"If I was going to have an equal voice with this very opinionated man, I had to get myself up," Michelle Obama says in Becoming

By Karen Mizoguchi
May 09, 2020 11:45 AM
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Michelle Obama/Instagram

Michelle Obama's nearly 30-year relationship with her husband Barack Obama was strengthened by marriage counseling.

In her best-selling memoir Becoming, the former first lady, 56, is candid about the difficulties she and her husband faced over the years. Though their commitment to each other has remained steadfast since they married in October 1992, their lives got more complicated as they struggled to get pregnant, and after they had their two daughters Malia and Sasha.

Mrs. Obama revealed she suffered a miscarriage and was only able to conceive the girls through in vitro fertilization (IVF). After their daughters were born, the couple had to balance her high-powered law career with her husband's burgeoning career as a politician and the stress of being new parents.

And in her new Netflix documentary Becoming, the mother of two reflects on their early years as a couple. "He was very different, and he was different from me, and he challenged me in different ways. I knew he was a tsunami coming after me, and if I didn't get my act together, I would be swept up," she says. "I didn't want to just be an appendage to his dreams. So that forced me to work and think, and make decisions like leaving law."

A family photo of the Obamas former First Lady Michelle Obama shared on Thanksgiving 2019
| Credit: Michelle Obama/Twitter

Recalling a transitional period in their relationship, Mrs. Obama also some of the concessions she made on behalf of their growing family.

"My relationship with Barack was all about our partnership. If I was going to have an equal voice with this very opinionated man, I had to get myself up. I had to set myself off to a place where I was confident that I was going to be his equal," she says.

"The thing that really changed it was the birth of our children. That really made it harder. Something had to give and it was my aspirations and dreams. I made that concession, not because he said, 'You have to quit your job.' It felt like, 'I can't do all of this. So I have to tone down my aspirations. I have to dial it back,' " she adds.

The Obamas at the White House in 2009
| Credit: SAUL LOEB/AFP/Getty

In the Netflix documentary, Mrs. Obama is also open about her and her husband's marriage counseling, a topic she also addressed in her memoir and book tour.

Speaking to moderator Gayle King, Mrs. Obama admits she initially thought counseling would "fix" the former president.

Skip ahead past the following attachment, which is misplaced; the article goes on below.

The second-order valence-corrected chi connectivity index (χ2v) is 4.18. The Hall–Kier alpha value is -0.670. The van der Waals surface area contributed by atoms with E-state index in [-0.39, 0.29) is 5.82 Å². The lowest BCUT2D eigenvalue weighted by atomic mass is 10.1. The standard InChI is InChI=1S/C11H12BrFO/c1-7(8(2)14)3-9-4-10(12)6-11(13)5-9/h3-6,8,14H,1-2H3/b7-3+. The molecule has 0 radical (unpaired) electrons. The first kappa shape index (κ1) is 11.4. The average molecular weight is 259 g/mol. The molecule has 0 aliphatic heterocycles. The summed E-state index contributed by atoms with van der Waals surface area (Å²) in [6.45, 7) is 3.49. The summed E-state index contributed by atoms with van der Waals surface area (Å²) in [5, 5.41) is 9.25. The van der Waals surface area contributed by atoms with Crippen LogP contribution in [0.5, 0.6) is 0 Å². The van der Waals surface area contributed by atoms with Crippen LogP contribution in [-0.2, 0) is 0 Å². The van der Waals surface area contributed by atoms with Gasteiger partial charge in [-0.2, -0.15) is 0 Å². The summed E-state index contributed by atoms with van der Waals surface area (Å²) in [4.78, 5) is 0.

"Counseling helped me to look at, 'How do I take control of my own happiness within our marriage?' But it's hard, it's hard. It is hard blending two lives together," she explains, later adding, "And in my view, I took Barack to marital counseling so that they would fix him. And then he started looking over at me. I was like, 'Why are you talking to me?' I am perfect. He is the problem."

With the help of marriage counseling, Mrs. Obama reminded herself not to forget to also prioritize her happiness. "One of the things I learned that helped me, and I think helped our marriage was that my happiness is not dependent on him making me happy. And sometimes I felt that that was one of the rubs," she says.

"My resentment for him was that Barack was prioritizing himself, in a way. We had babies; he was at the gym. I was like, 'How do you find time to work out?' I was like, 'So let me stop being mad at him for going to the gym and let me get to the gym,' you know?" she tells King and the audience.

Mrs. Obama told PEOPLE in November 2018 that she wanted to open up about the topic to remind readers that nobody's relationship is perfect. "Because we're role models, it's important for us to be honest and say, if you're in a marriage and there are times you want to leave, that’s normal — because I felt that way," she said.

During an appearance on The Tonight Show Starring Jimmy Fallon in December 2018, she also told late-night host Jimmy Fallon that all marriages require work. "There are a lot of young people who look at me and Barack ... and they think, 'Oh, I want those #relationshipgoals.' But I want young people to know that marriage is work. Even the best marriages require work," she said.

"I don't want young people to quit the minute they have a hardship. Because I always say, 'Look, if you're married for 50 years, and 10 of them are horrible, you're doing really good.' Anybody would take those odds," she shared.

The Netflix documentary also highlights several particularly sweet moments between the couple.

Raving about his wife's sold-out book tour, the former president jokes at one point, "It's fun listening to her tell these stories. Some of which, you know, part of me is like, 'No. Hold on a second. That's not exactly how it happened.' "

And as the pair depart from Washington D.C.'s Capital One Arena hand-in-hand, Mrs. Obama asks, "Did it feel like a show that you would want to see?" to which her husband sweetly replies: "Yeah. You're just a good storyteller."

Becoming is streaming now on Netflix.